Delegates are in Dundee today for Scotland’s largest cyber-security conference, hosted by Abertay University. Jennifer McLaren learns more about ‘ethical’ hacking’.
Many of us will spend a lot of time on the internet, whether it be browsing, buying, banking or communicating. A question we should always ask ourselves but perhaps rarely do is: how safe is our information?
While it’s important to be security conscious on a personal level, the organisations storing our details also have a duty to keep sensitive data safe which means keeping hackers out.
The term “hacking” is generally perceived to be a negative one from its context to violently chop or cut or to commit a foul in sport.
In computing terms, however, to hack means to skilfully manipulate a computer program. The only problem is most of the time the reason for doing this is to gain unauthorised access to another system.
So, by its very nature, ethical hacking is the reverse of this. Yes, ethical hackers must know how to gain unauthorised access to computer systems but only so they can put measures in place to prevent someone else doing the same, with the intention to harm.
From its humble beginnings three years ago, the Securi-Tay conference at Abertay University has come a long way.
Organised by a team of ethical hacking students, it will today bring together more than 100 delegates from education, industry and law enforcement to focus on issues surrounding cyber security.
There will be a series of talks and discussions by industry leaders, academics and students from Abertay’s ethical hacking degree courses, who have an opportunity to present their research.
The event has gained sponsorship and support from major internet security companies including NCC Group, Cigital and MWR InfoSec.
The university’s ethical hacking degree course was launched in 2006 by programme tutor Colin McLean and is the first of its kind in the UK. Since then it has built up a fine reputation for providing graduates with the attributes required by the leading security companies in the UK.
Colin explains: “Employability prospects for our students are huge. Currently, we can’t produce enough graduates for the jobs that are out there.”
Up until now, the majority of employers have come from south of the border but Colin says Scottish businesses are now starting to wake up to the need for security experts.
According to figures released by the Scottish Business Resilience Centre, the cost of computer crime in Scotland is estimated at £5 billion each year that is £160 every second.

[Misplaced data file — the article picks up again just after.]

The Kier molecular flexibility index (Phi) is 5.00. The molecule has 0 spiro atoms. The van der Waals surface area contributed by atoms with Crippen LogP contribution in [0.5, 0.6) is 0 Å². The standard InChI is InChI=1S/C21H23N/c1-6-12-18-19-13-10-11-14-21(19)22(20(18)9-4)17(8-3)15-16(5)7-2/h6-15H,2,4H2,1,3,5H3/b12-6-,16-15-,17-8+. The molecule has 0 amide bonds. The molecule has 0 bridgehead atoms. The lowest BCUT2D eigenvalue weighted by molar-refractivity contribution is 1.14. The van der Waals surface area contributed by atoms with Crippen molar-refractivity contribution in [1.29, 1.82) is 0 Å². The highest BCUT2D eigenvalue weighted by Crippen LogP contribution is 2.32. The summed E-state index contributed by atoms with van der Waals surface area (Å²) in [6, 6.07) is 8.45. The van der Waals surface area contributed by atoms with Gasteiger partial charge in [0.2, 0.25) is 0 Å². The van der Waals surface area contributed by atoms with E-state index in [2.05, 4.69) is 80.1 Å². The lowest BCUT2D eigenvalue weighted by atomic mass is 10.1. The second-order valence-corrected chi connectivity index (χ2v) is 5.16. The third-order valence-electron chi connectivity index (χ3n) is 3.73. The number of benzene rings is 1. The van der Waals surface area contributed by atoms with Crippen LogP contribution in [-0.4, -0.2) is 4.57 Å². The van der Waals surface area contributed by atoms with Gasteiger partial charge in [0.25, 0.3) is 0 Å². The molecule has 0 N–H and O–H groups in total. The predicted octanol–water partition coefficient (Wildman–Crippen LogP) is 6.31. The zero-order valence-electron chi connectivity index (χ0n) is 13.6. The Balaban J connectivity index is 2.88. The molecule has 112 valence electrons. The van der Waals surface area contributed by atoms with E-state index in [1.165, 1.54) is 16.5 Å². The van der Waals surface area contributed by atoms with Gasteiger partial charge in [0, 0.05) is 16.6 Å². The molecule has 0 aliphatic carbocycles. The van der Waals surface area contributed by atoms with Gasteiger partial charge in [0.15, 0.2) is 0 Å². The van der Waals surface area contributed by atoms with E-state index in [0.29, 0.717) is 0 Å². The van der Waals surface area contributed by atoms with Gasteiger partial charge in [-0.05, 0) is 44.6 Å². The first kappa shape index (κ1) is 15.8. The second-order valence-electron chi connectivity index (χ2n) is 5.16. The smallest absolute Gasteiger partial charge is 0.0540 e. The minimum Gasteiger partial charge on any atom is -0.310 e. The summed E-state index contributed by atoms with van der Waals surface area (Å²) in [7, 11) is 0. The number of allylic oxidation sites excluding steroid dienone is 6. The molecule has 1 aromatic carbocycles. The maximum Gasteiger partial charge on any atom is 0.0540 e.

“Because security is such a specialist topic for the department, it is now being introduced to other courses including web developing and computer games developers,” continues Colin.
“People are going to try to think of unique and novel ways to steal and so we have to try to imagine these or, if we spot them, try to do something about them.
“People think it’s quite strange, but actually it is natural because I don’t think you can secure anything without thinking like a criminal.”
Gavin Holt is a 4th year student at Abertay studying a BSc in ethical hacking and one of the people involved in running the conference. He says the event has more than doubled in size since it began in 2012.
The keynote speaker is Ollie Whitehouse from NCC, one of the largest internet security companies in Europe, who will be discussing physical security: “Hackers walking straight into companies and plugging into PCs,” Gavin explains.
“There are also talks about global internet security, personal security and even social engineering the concept that a hacker could spend all day trying to break a password, but if they called a person up and said they were from a helpdesk then they might get it over the phone.”
Gavin got into ethical hacking because he is passionate about writing computer code.
“I have always been fascinated with computers and how they work and all that ethical hacking is is understanding in very great detail how computers work.”
He says there are different kinds of hackers: “You’ve got people hacking for profit probably the biggest market.
“There are hackers in Eastern Europe who are running hundreds of thousands of computers, stealing passwords and buying details.
“The second type is those who do it for credit and reputation, so they can say, ‘I did this’, and your third type is political activists the group Anonymous, for example who do what they do to effect change.”
For example, on July 4, 2011, Fox News fell victim to hacking when its politics Twitter feed announced that President Barack Obama had been shot dead.
Meanwhile, on April 23 last year the Associated Press had its Twitter account compromised by ‘hacktivists’ when a post appeared stating Obama had been injured in an explosion at the White House. The announcement sent the US stock market into turmoil.
As a marketplace, cyber security and information security is growing at pace, and rarely a month passes without news a company has been hacked.
Gavin says: “For example, on New Year’s Day 4.6 million people’s details were stolen from Snapchat and the interesting thing about that is they were told in September 2013 by a set of researchers that they were vulnerable and they ignored it.
“In the last four years the biggest shift hasn’t been what attackers are doing but what there is to attack. As more and more things go on line, the more people are becoming vulnerable.”